GEORGE TOWN: The time is not conducive now to enact new legislation to tax certain luxury items such as jewellery.
Muslim Jewellers and Money Changers Association Penang president Datuk Dr Anvar Hussein Rahumathullah said the tax would be a burden to the people’s savings.
“Jewellery is more of an investment and savings instrument for many people. They do not wear jewellery every day.
“With the holding price already increasing by RM20 per gram within 10 days, this will bring difficulties to the people,” he said when contacted by The Star.
Anvar said the price of gold is expected to go up with the Palestinian crisis.
“Jewellery cannot be considered luxury items like watches or expensive cars.
“If the government presses on with its decision, goldsmiths would face problems as many buyers would go to neighbouring countries like Singapore and Thailand to get gold.
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“When this happens, our revenue will go down, and our money will flow to neighbouring countries, creating a huge domino effect on the economy of our country,” he said.
He also said many businesses were still recovering, although the Covid-19 pandemic had waned.
In Kuala Lumpur, Malaysian Indian Goldsmith and Jewellers Association president Datuk Abdul Rasul Abdul Razak said a low tax threshold on gold would also hurt the businesses of local gold retailers.
He said this was due to the small purchases by B40 and M40 groups making up the bulk of business for local gold retailers.
“They usually make small purchases of around RM1,000 for 4g to 5g of gold, as a small investment or emergency savings, and as it is extremely rare for people to purchase large amounts of gold at once.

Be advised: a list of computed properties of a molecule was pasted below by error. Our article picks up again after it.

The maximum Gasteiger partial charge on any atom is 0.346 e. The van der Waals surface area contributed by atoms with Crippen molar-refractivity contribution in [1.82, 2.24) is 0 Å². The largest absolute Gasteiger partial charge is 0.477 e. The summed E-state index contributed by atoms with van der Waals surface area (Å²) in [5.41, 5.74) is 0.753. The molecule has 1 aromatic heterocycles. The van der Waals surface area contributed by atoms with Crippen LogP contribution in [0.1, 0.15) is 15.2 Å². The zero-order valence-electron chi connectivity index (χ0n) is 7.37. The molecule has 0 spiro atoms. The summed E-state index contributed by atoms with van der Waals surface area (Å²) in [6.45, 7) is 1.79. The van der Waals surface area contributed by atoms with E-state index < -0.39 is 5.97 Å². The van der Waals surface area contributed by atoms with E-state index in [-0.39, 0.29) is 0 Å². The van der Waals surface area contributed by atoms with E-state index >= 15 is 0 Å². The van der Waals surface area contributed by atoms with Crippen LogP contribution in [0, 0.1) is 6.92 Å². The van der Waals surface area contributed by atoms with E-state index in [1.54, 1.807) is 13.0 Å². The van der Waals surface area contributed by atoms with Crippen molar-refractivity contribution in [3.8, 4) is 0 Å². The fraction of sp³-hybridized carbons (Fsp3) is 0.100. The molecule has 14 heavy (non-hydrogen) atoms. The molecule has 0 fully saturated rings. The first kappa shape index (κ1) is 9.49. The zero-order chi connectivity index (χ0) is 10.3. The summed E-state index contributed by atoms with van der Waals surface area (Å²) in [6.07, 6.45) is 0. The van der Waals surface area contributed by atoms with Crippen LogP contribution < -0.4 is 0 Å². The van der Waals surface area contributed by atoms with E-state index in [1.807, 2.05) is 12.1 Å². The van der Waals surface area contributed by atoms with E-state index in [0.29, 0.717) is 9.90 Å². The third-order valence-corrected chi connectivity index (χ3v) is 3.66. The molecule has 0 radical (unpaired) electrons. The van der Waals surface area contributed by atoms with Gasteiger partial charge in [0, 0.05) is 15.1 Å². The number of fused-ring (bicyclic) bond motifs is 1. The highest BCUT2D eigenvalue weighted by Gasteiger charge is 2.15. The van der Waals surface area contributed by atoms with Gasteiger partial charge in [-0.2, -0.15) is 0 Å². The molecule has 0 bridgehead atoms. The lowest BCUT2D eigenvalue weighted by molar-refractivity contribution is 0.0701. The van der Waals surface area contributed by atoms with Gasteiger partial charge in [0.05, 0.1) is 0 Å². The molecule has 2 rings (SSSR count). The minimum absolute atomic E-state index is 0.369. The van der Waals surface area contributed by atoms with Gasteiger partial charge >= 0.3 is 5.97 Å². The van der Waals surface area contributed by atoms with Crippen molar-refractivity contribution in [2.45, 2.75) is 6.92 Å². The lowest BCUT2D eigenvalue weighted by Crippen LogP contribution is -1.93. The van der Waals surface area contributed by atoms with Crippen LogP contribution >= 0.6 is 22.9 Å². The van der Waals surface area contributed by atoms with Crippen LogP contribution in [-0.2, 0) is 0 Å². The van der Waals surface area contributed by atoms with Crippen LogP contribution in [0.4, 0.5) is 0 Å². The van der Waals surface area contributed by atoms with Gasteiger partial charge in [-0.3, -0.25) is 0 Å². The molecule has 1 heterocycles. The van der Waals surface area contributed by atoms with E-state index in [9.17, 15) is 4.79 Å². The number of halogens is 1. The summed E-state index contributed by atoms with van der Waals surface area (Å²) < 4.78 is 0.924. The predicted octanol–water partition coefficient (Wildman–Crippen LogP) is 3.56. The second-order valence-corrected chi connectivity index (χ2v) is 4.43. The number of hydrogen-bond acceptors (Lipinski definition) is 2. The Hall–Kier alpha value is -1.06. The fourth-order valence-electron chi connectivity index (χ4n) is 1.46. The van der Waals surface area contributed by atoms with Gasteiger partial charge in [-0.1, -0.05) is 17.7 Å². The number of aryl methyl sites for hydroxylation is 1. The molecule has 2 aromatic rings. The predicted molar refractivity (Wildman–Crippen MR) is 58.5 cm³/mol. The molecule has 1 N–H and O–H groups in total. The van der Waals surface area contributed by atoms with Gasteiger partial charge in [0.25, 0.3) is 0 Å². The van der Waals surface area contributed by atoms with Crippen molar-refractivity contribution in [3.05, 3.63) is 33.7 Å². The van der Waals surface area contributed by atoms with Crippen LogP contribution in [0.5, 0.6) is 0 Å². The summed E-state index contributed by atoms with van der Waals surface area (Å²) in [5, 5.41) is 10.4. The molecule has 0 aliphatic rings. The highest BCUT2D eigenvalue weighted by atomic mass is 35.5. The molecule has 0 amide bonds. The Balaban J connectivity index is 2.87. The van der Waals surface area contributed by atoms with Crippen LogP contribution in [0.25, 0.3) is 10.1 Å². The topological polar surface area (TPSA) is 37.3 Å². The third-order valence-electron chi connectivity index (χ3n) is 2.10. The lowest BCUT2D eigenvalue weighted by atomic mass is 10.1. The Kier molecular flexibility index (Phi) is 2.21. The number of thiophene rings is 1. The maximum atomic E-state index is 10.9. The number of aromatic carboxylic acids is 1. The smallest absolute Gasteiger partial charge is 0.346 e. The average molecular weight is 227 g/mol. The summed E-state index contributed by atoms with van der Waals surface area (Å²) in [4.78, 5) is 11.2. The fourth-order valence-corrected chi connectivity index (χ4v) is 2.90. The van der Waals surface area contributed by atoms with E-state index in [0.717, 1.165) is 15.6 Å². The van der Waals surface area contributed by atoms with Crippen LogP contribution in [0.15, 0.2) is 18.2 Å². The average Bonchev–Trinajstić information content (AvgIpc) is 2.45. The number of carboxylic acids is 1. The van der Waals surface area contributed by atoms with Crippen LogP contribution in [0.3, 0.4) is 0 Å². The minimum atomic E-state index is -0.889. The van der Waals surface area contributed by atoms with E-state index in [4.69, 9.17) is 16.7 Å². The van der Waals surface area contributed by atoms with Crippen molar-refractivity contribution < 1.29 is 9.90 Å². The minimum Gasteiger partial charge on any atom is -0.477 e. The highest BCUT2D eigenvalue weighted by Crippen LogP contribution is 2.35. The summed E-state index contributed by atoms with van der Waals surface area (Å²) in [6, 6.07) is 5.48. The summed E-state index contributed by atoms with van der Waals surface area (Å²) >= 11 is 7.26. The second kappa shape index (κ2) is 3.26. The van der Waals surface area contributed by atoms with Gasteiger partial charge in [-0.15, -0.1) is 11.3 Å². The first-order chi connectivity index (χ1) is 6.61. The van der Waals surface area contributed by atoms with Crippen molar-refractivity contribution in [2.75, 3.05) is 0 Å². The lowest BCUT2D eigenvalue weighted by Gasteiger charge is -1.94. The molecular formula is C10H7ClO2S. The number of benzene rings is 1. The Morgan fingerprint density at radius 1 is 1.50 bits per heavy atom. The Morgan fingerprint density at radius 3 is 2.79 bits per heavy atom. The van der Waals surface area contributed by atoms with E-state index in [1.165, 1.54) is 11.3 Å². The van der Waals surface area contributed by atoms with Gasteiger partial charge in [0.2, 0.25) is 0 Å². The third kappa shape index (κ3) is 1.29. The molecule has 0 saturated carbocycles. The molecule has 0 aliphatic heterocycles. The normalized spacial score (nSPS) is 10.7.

“Taxing these small purchases could discourage B40 and M40 from investing in gold, which could potentially reduce the business of gold retailers by around 70% and cause them to shut down,” he said.
He proposed the gold threshold be set for purchases of at least RM50,000 and above, which he said were usually bought for luxury purchases.
Mohamad Shaifudeen Mohamed Sirajudeen, the chief executive officer of SMS Deen Jewellers, said gold has become a safe haven due to instability and high inflation caused by recent world events.
“With seeming uncontrollable inflation caused previously by the Covid-19 pandemic and now ongoing wars, gold has become a necessity, which many have realised is a much safer place to invest in as a form of financial security.
He also said that gold’s increasing popularity was also due to the ease of converting it to cash during financial emergencies.
Meanwhile, in Klang, Meenal Jewellers managing partner S. Puspanathan said it would be better for the government to impose a goods and services tax starting at 3% instead of imposing a luxury goods tax ranging from 5% to 10%.
“The 5% to 10% tax is very high, and it will make gold jewellery out of reach for many people as the price of gold is already very high,’’ he said.
Puspanathan also concurred that gold was an important cultural element for the Indians from birth to marriage.
“Not only will it be out of reach for many Indians now, but it will also affect our business with tourists who come here specifically to buy jewellery,’’ said Puspanathan.
Goldsmith and director of S. Nadarajah Pather & Son Jewelry & Gems Sdn Bhd, S. Kughaan, agreed with Pushpanathan that goldsmiths would be badly affected by the new tax.
“Let’s say I currently have 1,000 regular customers.
“The numbers will go down by at least 50% to 60% with the imposition of the luxury goods tax,’’ said Kughaan.